Wall Street Journal                    September 27, 1999 by Micah Morison (c) 1999

Excerpt.

In 1989, Harken's stock was trading at between $4 and $5 a share. That's when Mr. Bush put up his shares as collateral for the Rangers loan. In January 1990, with shares trading around $4.50, Harken announced that it had signed a potentially lucrative oil-exploration deal with the government of Bahrain. On June 20, 1990, Mr. Bush sold the bulk of his Harken stock for $848,000, at $4 a share, and paid off the Rangers loan. Eight days later, Harken finished the second quarter with losses of $23 million, and the stock went into a nosedive, losing nearly 75% of its value, finishing the year at a little over $1 a share.

Critics of Mr. Bush cried foul, charging that as a Harken director he was in a position to trade illegally on insider information before the stock's decline. Mr. Bush ultimately was cleared by the Securities and Exchange Commission. But suspicions of Mr. Bush's lucky timing had heightened at first, when the SEC, discovering that he had not filed the proper disclosure form, opened an investigation into the president's son. Mr. Bush claimed that he did file the correct form, but that it had been lost. He also said that he had cleared the stock sale with Harken's general counsel.

"At the time of the sale," explained Ms. Hughes, the Bush spokeswoman, "he did not know about the losses that would later be posted." Mr. Bush was not selling ahead of bad news, Ms. Hughes said, but into the good news that the Bass brothers, Texas billionaires with deep pockets and overseas drilling experience, were inking a joint-exploration pact with Harken in Bahrain. In October 1993, the SEC sent Mr. Bush's attorney a letter stating that "the investigation has been terminated into the conduct of Mr. Bush, and that, at this time, no enforcement action is contemplated with respect to him."

Harken's Bahrain deal was also a piece of exceptional luck. It raised oil-industry eyebrows when the government of that Persian Gulf state announced it had chosen tiny Harken to explore an offshore site for gas and oil. Harken appeared to have little to offer the Bahrainis. It had no overseas experience and no experience with offshore drilling. Bahrain officials have since said they had no idea President Bush's son was associated with Harken, a claim oil-industry sources ridicule. Former Harken exploration chief Monte Swetnam told the New York Times earlier this year that there "was never a question" that Bahraini officials knew about Mr. Bush and that they "were clearly aware that he was the President's son."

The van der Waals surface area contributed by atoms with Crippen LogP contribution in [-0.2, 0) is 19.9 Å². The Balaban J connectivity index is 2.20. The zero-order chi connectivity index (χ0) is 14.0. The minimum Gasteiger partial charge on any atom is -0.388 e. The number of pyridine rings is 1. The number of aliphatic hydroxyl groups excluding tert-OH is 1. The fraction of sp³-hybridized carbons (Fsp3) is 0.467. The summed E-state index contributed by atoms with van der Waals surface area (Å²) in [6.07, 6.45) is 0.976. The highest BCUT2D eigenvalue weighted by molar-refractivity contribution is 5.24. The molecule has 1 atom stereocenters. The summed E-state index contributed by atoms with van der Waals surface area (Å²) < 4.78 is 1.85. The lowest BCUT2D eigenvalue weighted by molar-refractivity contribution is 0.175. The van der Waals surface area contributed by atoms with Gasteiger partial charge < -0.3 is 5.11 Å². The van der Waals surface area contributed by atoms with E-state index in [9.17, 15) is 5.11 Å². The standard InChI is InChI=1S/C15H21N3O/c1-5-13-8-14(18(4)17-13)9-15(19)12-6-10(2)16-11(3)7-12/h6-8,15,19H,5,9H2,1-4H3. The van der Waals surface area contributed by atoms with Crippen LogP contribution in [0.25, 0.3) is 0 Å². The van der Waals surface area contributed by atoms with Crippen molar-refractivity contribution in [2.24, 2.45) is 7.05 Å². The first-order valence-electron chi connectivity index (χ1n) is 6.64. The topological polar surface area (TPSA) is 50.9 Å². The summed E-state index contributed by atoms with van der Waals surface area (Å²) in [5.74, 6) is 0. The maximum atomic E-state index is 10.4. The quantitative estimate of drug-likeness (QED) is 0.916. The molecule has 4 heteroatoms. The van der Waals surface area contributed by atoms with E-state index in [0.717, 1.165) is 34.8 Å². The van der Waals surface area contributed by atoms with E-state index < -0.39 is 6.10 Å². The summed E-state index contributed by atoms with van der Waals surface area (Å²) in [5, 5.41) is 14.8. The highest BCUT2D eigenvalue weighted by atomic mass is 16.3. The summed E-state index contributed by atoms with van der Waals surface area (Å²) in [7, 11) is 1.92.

The Bahrain deal was brokered in part by Arkansas investment banker David Edwards, one of Bill Clinton's closest friends. Formerly an employee of Arkansas investment powerhouse Stephens Inc., Mr. Edwards now runs his own firm in Little Rock and has wide connections in the Middle East. At the start of President Clinton's first term, he brokered a $23 million Saudi contribution for a Middle East studies center at the University of Arkansas at Fayetteville.

While Mr. Edwards was at Stephens, one of his clients was Saudi financier Abdullah Taha Bakhsh. In 1987, soon after Mr. Bush joined Harken, Mr. Edwards brought Mr. Bakhsh together with the Texas firm. Harken was struggling with debt and in need of cash. Mr. Bakhsh bought a 17% stake in the company. His American representative, Chicago businessman Talat Othman, was given a seat on Harken's board. By August 1990, Mr. Othman was attending White House meetings with President Bush to discuss Middle East policy. Mr. Bakhsh and Mr. Othman did not respond to an interview request. But in 1995 an attorney representing both men told the Journal that Mr. Othman's visits to the White House were solely based on his "longstanding involvement in Arab-American affairs."

Mr. Bakhsh also was a co-investor in Saudi Arabia with Ghaith Pharaon, a front man for the corrupt Bank of Credit and Commerce International, which was shut down in 1991 with some $10 billion in losses following a global looting spree. Mr. Bakhsh's banker in Saudi Arabia was Khalid bin Mahfouz, head of the country's largest bank, National Commercial, and one of the key players in the BCCI scandal. Stephens Inc. also crossed paths with BCCI, handling an early, unsuccessful effort by figures later identified as BCCI front men to acquire Financial General Bankshares, a Washington, D.C., bank holding company. Stephens withdrew from the deal, but within a few years the same group of front men won Federal Reserve approval to buy Financial General.

In 1992, Mr. bin Mahfouz was charged by Manhattan District Attorney Robert Morgenthau and the Federal Reserve Board in separate actions with scheming to conceal BCCI's role in U.S. banking. He reached a settlement in which he paid $225 million in fines and restitution, with the understanding that he would not again seek a major role in U.S. banking. Mr. Pharaon has been permanently banned from the U.S. banking industry and fined $37 million for his role in the BCCI scandal. Mr. Bakhsh was never charged with any wrongdoing and his attorney told the Journal that the Saudi financier "was not involved in any way in any of the matters or transactions that constituted the BCCI scandal."